When my Mom got sick it was due to a series of events that had preceded that fateful diagnosis. Getting TB when she worked in the hospital, and then having a miscarriage were the main factors... the miscarriage was more of a sign then a factor but it still played a small part. After the miscarriage her health just went downhill and she kept finding it harder and harder to breath and do things. A lot of people that spring and summer had lung and breathing problems so the doctors kept telling her that that was what she had. But it was not, and when finally they did a CT scan they rushed her away for a biopsy of "spots in the lungs". When us girls were told it wasn't a surprise. the word cancer didn't really faze us. The faith of a child is what we had and we knew that God would take care of us.
Our aunts didn't like the fact that we weren't crying about the diagnosis. Stage Four Lung Cancer was a very serious thing. Everyone around us kept telling us how special our mom was to them and how they were praying for us. We'd get stopped in town a lot by relatives and friends and they would be so sad all the time saying they really loved mom. My sisters and I were almost driven nuts by it all. We felt like saying "She's still alive! She's our mom still! SHE'S STILL HERE GUYS!"
After someone is diagnosed with a cancer or a bad illness they are almost always given sympathy and it can be very hard for the person to keep up good spirits because everyone around them is depressing and treating them like its their final hours. And yes we are reminded how fleeting live can be when some is sick or hurt but in our case we didn't want to live like mom was dying, we wanted to live life to the fullest because she was still here. People had a hard time with that surprisingly.
A year after my mom's diagnosis we went to a discipleship centre (Ellerslie) for a three month training period as a family. The whole time we were there we were strengthened as a family and also in our individual walks with God. There was one catch though... only the head staff knew that mom had cancer. None of the 150 some classmates knew till we were almost done the semester. The reason for doing that... because mom didn't want to be treated like she was dying. No one knew and no one suspected. As far as anyone knew we were a healthy "normal" family and we liked to keep it that way. After people found out about the cancer we were treated differently, we were used to it though so it didn't really faze us. (When mom died the Ellerslie community was one of our biggest supports and encouragements, aside from our local church body.)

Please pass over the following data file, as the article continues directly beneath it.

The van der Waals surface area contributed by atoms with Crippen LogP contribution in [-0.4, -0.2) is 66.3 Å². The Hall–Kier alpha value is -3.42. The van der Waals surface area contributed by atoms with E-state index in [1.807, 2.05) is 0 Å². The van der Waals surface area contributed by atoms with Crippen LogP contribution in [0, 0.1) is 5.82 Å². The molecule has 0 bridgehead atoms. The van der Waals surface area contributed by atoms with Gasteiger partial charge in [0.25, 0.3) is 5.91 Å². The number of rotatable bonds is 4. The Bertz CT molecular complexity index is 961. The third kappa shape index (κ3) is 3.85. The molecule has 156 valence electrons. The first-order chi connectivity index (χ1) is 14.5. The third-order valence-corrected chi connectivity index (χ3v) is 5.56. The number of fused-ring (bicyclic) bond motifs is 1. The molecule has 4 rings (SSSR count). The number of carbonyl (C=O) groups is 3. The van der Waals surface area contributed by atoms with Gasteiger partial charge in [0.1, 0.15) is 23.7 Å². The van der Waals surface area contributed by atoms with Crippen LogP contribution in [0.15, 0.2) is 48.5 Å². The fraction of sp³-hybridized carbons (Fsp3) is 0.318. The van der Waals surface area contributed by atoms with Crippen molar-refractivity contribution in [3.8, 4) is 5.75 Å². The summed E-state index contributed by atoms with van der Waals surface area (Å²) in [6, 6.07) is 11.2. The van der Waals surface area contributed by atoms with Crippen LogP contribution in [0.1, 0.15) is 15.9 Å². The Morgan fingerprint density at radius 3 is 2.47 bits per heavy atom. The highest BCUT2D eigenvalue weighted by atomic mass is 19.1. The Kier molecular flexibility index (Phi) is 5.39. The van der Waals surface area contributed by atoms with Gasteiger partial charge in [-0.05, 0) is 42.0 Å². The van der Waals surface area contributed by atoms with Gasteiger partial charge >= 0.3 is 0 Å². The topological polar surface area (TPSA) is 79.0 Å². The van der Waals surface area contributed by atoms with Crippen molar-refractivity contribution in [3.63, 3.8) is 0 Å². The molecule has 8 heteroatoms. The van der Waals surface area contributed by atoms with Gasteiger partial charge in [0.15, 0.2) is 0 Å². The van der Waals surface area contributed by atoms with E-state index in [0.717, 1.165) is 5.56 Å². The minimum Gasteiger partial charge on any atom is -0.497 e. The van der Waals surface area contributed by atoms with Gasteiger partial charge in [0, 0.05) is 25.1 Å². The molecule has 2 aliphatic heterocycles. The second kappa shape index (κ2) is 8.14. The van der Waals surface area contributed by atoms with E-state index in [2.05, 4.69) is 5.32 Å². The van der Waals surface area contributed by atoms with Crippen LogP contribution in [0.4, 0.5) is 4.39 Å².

When we got back from Ellerslie in 2013, just before Christmas, mom started going down hill. When her birthday rolled around in February she was on oxygen. Exactly one month later on March 23rd, 2014 she died. Without getting into to much detail, because I mentioned it in the previous post, our family was supportive in their own ways. Some where really appreciated and some were not (extended and immediate), but it goes without saying that that happens in most situations of life. Our family took the 2 Samuel 12:15-23 approach to my moms death.
15 After Nathan had gone home, the Lord struck the child that Uriah’s wife had borne to David, and he became ill. 16 David pleaded with God for the child. He fasted and spent the nights lying in sackcloth[b] on the ground. 17 The elders of his household stood beside him to get him up from the ground, but he refused, and he would not eat any food with them.
18 On the seventh day the child died. David’s attendants were afraid to tell him that the child was dead, for they thought, “While the child was still living, he wouldn’t listen to us when we spoke to him. How can we now tell him the child is dead? He may do something desperate.”
19 David noticed that his attendants were whispering among themselves, and he realized the child was dead. “Is the child dead?” he asked.
“Yes,” they replied, “he is dead.”
20 Then David got up from the ground. After he had washed, put on lotions and changed his clothes, he went into the house of the Lord and worshiped. Then he went to his own house, and at his request they served him food, and he ate.
21 His attendants asked him, “Why are you acting this way? While the child was alive, you fasted and wept, but now that the child is dead, you get up and eat!”
22 He answered, “While the child was still alive, I fasted and wept. I thought, ‘Who knows? The Lord may be gracious to me and let the child live.’ 23 But now that he is dead, why should I go on fasting? Can I bring him back again? I will go to him, but he will not return to me.”
People didn't really understand. They thought we were in denial or shock, but we weren't. Us girls refused to wear black at the memorial because mom was a bright and cheerful person. We asked family and friends to do that too. Some did others didn't.
When I went back to visit the grave recently it took a incredible amount of courage. I didn't like going there because I didn't like being a "grave watcher". My one aunt would ask if I'd been there recently and I'd say no. I just didn't like it. I told my boyfriend that I'd have to be forced to go if I ever did. So he told me to drive there one warm fall Saturday afternoon. We sat beside the grave and talked about angles and demons and he told me what he remembered about my mom (he barely knew her but still had some memories) and basically just sat with me as emotions raged in my heart. I wanted to be happy and cry all at the same time.When we finally had to go it was good, I was feeling that I was okay with the place now. I might go as far as calling it beautiful.
God has been good and faithful and He continues to be and He always will be.